Last Sunday Mr CRL Fletcher talked to the boys at our service about the war. His words were all the more powerful coming from someone who has lost two of his three sons. 2nd Lieut. Regie Fletcher was killed by shellfire in the first months of the war. 2nd Lieut. George Fletcher was killed by sniper fire in the trenches in March 1915. Both were highly esteemed and are much missed by their Dragon friends.
First Mr Fletcher reminded us of the worries and sacrifices of parents:
“We stand today – all of us – literally where Jesus stood – at the foot of a Calvary. We old ones have to learn to give up what is far dearer to us than life, the lives of our children; I wonder if you boys realise what the sight of a telegram, or even of a telegraph boy going down a road, means to half the parents in Oxford?
It may mean “Hurrah, I am coming home on leave”; it may mean we shall never see him on earth again. Really the chances, which of these two things it means, are about even.”
Much of his talk concerned the boys themselves, who have learnt they can “do their bit” by collecting eggs and grapes for the wounded, entertaining wounded soldiers and learning to shoot in the rifle range. Mr Fletcher recognises that, further to this, they are surrendering their childhood to the war.
“…You boys are learning to give up a hundred things to which you have been accustomed; I don’t in the least underrate the difficulty of giving up favourite things to eat, and I feel sure that this must be infinitely worse for you than it is for your elders, although I frankly own that I have the most horrible and continual craving for brown sugar.
But you are also learning better and greater sacrifices than this, you are learning to ‘put away childish things,’ to grow old and thoughtful before your due time, to help fathers and mothers to bear their unforgettable griefs, to harden yourselves to face a sterner life, in a poorer England, than any of which your fathers and mothers dreamed when you were born.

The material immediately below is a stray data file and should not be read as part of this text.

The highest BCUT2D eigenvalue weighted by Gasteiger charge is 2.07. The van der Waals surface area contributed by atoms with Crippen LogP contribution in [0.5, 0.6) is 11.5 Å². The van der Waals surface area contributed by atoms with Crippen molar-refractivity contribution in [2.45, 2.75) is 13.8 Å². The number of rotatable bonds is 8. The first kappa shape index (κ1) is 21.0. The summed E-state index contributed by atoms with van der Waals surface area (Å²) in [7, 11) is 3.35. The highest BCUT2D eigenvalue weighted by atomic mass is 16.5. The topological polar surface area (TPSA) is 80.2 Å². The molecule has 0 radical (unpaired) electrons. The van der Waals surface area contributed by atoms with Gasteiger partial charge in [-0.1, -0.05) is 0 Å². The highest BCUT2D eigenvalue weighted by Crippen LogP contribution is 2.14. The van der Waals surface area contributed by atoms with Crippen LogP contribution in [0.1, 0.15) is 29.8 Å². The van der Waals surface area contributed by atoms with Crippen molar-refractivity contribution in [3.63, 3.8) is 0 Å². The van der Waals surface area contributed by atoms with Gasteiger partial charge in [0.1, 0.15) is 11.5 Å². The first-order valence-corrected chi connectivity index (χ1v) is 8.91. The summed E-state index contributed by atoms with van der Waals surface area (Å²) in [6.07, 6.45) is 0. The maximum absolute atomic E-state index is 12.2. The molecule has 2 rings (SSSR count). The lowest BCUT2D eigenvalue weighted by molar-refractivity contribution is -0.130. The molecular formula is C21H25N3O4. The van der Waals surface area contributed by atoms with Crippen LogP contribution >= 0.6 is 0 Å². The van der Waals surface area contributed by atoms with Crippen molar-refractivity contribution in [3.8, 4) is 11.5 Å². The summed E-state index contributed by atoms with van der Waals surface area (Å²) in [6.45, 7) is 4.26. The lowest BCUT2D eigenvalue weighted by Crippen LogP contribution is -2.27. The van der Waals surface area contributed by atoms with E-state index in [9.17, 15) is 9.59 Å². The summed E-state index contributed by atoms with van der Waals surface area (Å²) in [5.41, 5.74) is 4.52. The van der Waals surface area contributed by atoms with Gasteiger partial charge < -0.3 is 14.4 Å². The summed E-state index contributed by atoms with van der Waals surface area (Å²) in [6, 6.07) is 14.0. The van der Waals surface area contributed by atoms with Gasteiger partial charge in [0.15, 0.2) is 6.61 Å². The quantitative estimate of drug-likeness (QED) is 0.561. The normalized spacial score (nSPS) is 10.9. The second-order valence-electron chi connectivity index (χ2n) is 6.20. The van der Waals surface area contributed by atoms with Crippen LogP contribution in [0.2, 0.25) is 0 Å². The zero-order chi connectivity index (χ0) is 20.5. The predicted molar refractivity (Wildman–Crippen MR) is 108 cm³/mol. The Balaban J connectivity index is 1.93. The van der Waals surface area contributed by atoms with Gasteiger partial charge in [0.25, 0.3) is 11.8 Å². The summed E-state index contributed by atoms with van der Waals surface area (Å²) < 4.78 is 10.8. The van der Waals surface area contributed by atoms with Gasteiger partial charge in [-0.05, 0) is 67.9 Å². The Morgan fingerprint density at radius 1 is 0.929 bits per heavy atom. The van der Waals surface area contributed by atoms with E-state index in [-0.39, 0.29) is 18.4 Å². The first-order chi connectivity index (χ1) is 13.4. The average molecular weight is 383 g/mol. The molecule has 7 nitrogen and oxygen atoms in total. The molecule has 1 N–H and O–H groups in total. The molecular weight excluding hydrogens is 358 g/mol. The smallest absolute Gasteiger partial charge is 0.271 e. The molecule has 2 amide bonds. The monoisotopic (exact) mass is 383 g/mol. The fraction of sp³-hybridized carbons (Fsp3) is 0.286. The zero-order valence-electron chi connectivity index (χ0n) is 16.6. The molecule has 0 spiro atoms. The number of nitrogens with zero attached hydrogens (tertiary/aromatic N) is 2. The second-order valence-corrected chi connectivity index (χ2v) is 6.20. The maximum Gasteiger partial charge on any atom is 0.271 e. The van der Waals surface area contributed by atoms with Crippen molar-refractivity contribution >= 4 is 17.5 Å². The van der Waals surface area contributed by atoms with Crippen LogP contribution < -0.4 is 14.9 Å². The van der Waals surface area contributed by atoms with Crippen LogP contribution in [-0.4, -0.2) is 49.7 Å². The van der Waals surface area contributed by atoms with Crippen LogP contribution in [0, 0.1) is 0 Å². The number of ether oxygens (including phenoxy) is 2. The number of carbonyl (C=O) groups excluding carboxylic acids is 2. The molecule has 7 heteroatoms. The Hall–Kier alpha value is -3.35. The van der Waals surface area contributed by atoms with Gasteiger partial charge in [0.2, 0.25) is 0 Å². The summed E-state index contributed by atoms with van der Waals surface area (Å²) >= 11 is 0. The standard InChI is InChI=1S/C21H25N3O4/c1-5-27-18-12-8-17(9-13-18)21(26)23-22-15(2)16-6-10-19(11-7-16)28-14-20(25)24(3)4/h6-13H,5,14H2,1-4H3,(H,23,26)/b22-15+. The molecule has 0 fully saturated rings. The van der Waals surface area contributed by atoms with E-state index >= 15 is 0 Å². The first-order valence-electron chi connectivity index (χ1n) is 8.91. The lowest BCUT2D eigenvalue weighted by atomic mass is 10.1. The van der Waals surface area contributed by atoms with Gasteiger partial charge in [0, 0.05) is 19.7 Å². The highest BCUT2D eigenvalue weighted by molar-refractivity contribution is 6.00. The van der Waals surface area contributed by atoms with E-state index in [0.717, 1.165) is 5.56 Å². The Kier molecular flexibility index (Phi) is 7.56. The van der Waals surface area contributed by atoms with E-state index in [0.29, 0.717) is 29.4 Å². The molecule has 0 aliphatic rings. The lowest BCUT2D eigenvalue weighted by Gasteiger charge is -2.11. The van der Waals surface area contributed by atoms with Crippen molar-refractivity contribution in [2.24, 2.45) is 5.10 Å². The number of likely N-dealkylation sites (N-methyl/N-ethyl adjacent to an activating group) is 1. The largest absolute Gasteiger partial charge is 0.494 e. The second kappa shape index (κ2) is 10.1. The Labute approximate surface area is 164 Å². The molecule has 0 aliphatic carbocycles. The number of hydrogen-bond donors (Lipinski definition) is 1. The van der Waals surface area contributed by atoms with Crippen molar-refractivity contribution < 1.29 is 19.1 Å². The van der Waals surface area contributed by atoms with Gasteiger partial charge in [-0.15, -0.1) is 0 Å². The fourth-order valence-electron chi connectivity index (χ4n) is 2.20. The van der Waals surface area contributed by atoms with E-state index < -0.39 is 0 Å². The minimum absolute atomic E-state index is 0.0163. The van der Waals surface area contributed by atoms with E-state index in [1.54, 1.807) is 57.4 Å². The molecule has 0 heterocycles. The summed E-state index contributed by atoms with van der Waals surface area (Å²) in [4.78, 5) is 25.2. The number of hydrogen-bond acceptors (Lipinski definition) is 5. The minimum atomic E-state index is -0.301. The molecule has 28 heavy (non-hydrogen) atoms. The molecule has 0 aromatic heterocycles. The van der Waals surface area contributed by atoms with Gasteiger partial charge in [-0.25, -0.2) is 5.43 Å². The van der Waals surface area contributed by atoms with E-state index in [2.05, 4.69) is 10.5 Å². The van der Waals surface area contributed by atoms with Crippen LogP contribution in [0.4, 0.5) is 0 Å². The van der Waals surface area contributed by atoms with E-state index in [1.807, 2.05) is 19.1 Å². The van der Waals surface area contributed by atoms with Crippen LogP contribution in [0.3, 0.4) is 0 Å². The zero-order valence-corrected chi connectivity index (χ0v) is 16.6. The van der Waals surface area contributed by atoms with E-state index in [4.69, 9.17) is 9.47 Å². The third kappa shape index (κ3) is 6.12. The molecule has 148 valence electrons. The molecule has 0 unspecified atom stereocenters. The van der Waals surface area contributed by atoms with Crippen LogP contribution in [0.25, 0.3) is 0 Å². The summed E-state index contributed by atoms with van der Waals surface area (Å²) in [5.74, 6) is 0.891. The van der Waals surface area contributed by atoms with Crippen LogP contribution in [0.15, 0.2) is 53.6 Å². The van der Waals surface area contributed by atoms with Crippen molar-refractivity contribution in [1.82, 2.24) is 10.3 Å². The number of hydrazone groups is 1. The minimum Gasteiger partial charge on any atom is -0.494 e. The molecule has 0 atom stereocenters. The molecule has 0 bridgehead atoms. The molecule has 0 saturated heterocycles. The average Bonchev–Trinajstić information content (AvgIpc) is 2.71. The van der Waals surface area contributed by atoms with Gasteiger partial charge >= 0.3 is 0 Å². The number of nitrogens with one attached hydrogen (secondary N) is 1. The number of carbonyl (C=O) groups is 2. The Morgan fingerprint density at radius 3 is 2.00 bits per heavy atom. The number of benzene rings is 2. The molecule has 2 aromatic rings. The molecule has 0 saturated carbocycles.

For the course of time has ‘swerved and crooked backwards’ in our days – probably just because we were all too comfortable and happy, (and therefore growing selfish and lazy).”
Then Mr Fletcher looked to the future and the boys should expect:
“The ship – I like to compare Britain to a ship – is scudding before a fearful hurricane, with half her sails blown away, and with jury masts very imperfectly rigged. The best and bravest of her crew have been washed away and swallowed up. Whether she will right herself in your time depends very much upon you – upon your grasping now the meaning of the words ‘duty’ and ‘sacrifice,’ and keeping them steadily in view as the only worthy ends of your lives.
You will one day have to rebuild not merely the material city of Ypres, and a few hundreds of other ruined places, but the whole fabric of European civilisation, and you must take care to lay its foundations so well and truly that such desolation as that of the last three years shall never occur again. And, even before you come to rebuild, it may very well happen to you, yes even to the youngest of you, to be called on to defend the last relics of that civilisation.
The real end of this war is yet a very long way off, and, if an inconclusive peace is now patched up, the flame will burst up again (all history is a clear proof of this) and that rekindled flame may very probably burn up your own lives…”
Mr Fletcher ended his talk thus:
“…I am not afraid of being called a visionary if I assert my belief in direct divine help and leading for the soldiers of England and France in the present war. When your turn comes, may your eyes be opened to see the vision, but, even if you don’t see it, do not forget to feel continually for the divine hand which will sustain you in the day of battle.”
It is distressing, when looking at young innocent faces, to think they might be swallowed up in this conflict in their turn. We hope fervently this will not be the case.
I do not intend to dwell on this matter with the boys and shall speak to them further accordingly. My instincts tell me we should keep on as much as possible “as normal,” and the boys should not worry themselves about the more distant future and its possibilities.
As the war approaches the end of its third year, most of the boys now have only a faint memory of the normality of peacetime existence. How sad a thought that is.